How to Choose the Type and Size of Dog Crate

Choosing A Crate

November 15, 2018

How to Choose the Type and Size of Dog Crate

Dog crates are extremely versatile and are useful in many situations, so when choosing the size of a dog crate, you may want to consider how and where you will be using it as well as considering the size of your dog. Remember, a crate is not a punishment to your pet. It is his safe place and, with training, it will become somewhere he will happily go to rest, sleep, and relax.

Choosing the right size

When choosing a crate some people think that larger is better. However, dogs don’t view the space in this way. In the wild, the den is a snug enclosed area that offers safety and comfort. Lucky for you, your dog retains this instinct.

In order to give him someplace where he feels secure and comfortable the crate should be long enough for him to lie down in without having to curl up and tall enough for him to sit and stand without touching the roof. With these two dimensions in mind, standard crate designs will generally ensure that it is wide enough for him to comfortably turn around in.

How to Measure

For width and length, have your dog stand in front of you and measure the distance from his nose to the base of his tail. Add a couple of inches and this is the length of cage he will be comfortable in. For height, first check to see if your dog is taller when standing or sitting, and in his tallest pose measure from the floor to the top of his head. Add a couple of inches and you now have the height you need.

If the new addition to your household is a puppy, or still growing, then you will need to look up the breed standard to estimate his adult size, the American Kennel Club website is an excellent resource for this. Your puppy will grow quickly with small breeds reaching their full size within a year, medium-size breeds taking up to 18 months and larger breeds up to 3 years. Instead of buying a new crate every few months, choose a crate that is suitable for his adult size and buy a divider (some crates come with a divider) that can be used to adjust the space in the crate as he grows.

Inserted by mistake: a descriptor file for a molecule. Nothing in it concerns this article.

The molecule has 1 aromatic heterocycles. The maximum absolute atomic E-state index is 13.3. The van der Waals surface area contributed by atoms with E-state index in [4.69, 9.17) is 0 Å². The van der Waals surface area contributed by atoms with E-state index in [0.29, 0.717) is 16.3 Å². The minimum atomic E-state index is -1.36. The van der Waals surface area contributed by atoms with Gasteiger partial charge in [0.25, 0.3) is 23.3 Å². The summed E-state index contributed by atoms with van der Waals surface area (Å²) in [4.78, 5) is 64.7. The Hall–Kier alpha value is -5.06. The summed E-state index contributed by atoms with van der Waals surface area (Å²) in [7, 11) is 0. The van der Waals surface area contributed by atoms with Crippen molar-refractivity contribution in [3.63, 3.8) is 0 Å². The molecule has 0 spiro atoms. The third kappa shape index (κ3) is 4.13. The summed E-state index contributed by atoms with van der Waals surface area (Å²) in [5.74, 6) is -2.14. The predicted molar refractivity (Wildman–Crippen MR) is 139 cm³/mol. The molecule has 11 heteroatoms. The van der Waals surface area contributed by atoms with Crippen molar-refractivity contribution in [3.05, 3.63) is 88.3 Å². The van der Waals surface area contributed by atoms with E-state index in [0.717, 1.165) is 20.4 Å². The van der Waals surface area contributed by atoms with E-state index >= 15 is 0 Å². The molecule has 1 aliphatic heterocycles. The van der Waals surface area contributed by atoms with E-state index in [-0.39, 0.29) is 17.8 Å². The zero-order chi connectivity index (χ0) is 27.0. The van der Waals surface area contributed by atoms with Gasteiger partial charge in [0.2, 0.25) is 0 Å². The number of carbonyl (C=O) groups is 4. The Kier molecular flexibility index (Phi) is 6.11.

Which type of crate should I choose?

Some breeds like Labradors, Golden Retrievers, and Jack Russells can be chewing machines. A puppy of any breed that is teething can find that soft-shelled crates are just delicious. Well-constructed wire or plastic crates are the preferred choice for many standard dog owners.

Dog sitting next to crate in living room.

In the Home


Generally designed for medium to large dogs they are intended to be permanently placed in one location. They tend to be more visually appealing and some can even be used as items of furniture. Plan where you intend to put it as these can take up more space than you may initially think. Also, make a note whether you want the door of the crate to be at one end or on the side.


These are sturdy and can quickly be folded into a flat pack. This is useful if you regularly move the crate around the house. They are easy to clean and many soft dog beds are sold in sizes to match the standard-size crates. Some models of wire crates have two doors so the crate can be placed either sideways or lengthwise in a convenient place.

In the Car

Crates are very handy to have in the car. They keep not only the pet safe, but they also will keep your car cleaner. Do remember to check that the crate will fit into your vehicle!


Sturdy, easy to clean, and can be easily folded flat if you need extra space. A heavier option, they can offer a measure of protection for your dog if you were to be in an accident.


Light, robust, easy to clean, and convenient for small and medium size breeds. Their solid construction gives more privacy than a wire crate, but they have less air circulation.


Flexible, very light, and easy to move with a wide range of attractive designs. Not as easy to clean as other types.

Dog sitting outside of crate.


There may be times in an outdoor setting when it’s not suitable to let your dog wander free. It may be at a picnic, a barbecue, or visiting friends or family who don’t have a dog-friendly space. In these situations a crate allows your dog to be with you and part of the social occasion.

If you find yourself frequently using your crate outdoors, then portable pens offer more space and freedom for your dog and can be a good alternative.